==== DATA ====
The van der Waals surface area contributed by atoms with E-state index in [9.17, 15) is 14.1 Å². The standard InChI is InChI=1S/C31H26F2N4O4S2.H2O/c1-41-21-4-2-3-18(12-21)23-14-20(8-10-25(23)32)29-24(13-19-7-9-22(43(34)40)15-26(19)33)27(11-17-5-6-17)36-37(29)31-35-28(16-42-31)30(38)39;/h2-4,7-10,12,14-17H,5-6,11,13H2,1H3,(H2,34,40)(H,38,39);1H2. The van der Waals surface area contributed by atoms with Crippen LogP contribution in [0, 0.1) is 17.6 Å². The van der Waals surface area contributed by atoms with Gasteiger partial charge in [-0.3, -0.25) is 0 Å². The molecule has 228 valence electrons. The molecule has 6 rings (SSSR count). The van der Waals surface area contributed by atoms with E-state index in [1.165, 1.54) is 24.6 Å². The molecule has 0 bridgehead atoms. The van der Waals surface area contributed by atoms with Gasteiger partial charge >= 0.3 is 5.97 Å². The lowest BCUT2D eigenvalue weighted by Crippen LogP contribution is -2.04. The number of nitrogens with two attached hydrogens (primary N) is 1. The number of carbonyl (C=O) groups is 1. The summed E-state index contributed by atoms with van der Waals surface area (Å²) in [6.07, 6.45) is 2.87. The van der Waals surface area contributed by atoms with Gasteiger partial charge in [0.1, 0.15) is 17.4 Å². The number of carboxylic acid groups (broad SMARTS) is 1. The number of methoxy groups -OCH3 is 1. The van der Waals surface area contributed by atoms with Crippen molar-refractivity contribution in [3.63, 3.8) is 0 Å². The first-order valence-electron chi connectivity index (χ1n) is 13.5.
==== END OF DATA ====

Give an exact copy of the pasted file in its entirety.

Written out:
The van der Waals surface area contributed by atoms with E-state index in [9.17, 15) is 14.1 Å². The standard InChI is InChI=1S/C31H26F2N4O4S2.H2O/c1-41-21-4-2-3-18(12-21)23-14-20(8-10-25(23)32)29-24(13-19-7-9-22(43(34)40)15-26(19)33)27(11-17-5-6-17)36-37(29)31-35-28(16-42-31)30(38)39;/h2-4,7-10,12,14-17H,5-6,11,13H2,1H3,(H2,34,40)(H,38,39);1H2. The van der Waals surface area contributed by atoms with Crippen LogP contribution in [0, 0.1) is 17.6 Å². The van der Waals surface area contributed by atoms with Gasteiger partial charge in [-0.3, -0.25) is 0 Å². The molecule has 228 valence electrons. The molecule has 6 rings (SSSR count). The van der Waals surface area contributed by atoms with E-state index in [1.165, 1.54) is 24.6 Å². The molecule has 0 bridgehead atoms. The van der Waals surface area contributed by atoms with Gasteiger partial charge >= 0.3 is 5.97 Å². The lowest BCUT2D eigenvalue weighted by Crippen LogP contribution is -2.04. The number of nitrogens with two attached hydrogens (primary N) is 1. The number of carbonyl (C=O) groups is 1. The summed E-state index contributed by atoms with van der Waals surface area (Å²) in [6.07, 6.45) is 2.87. The van der Waals surface area contributed by atoms with Gasteiger partial charge in [0.1, 0.15) is 17.4 Å². The number of carboxylic acid groups (broad SMARTS) is 1. The number of methoxy groups -OCH3 is 1. The van der Waals surface area contributed by atoms with Crippen molar-refractivity contribution in [3.63, 3.8) is 0 Å². The first-order valence-electron chi connectivity index (χ1n) is 13.5.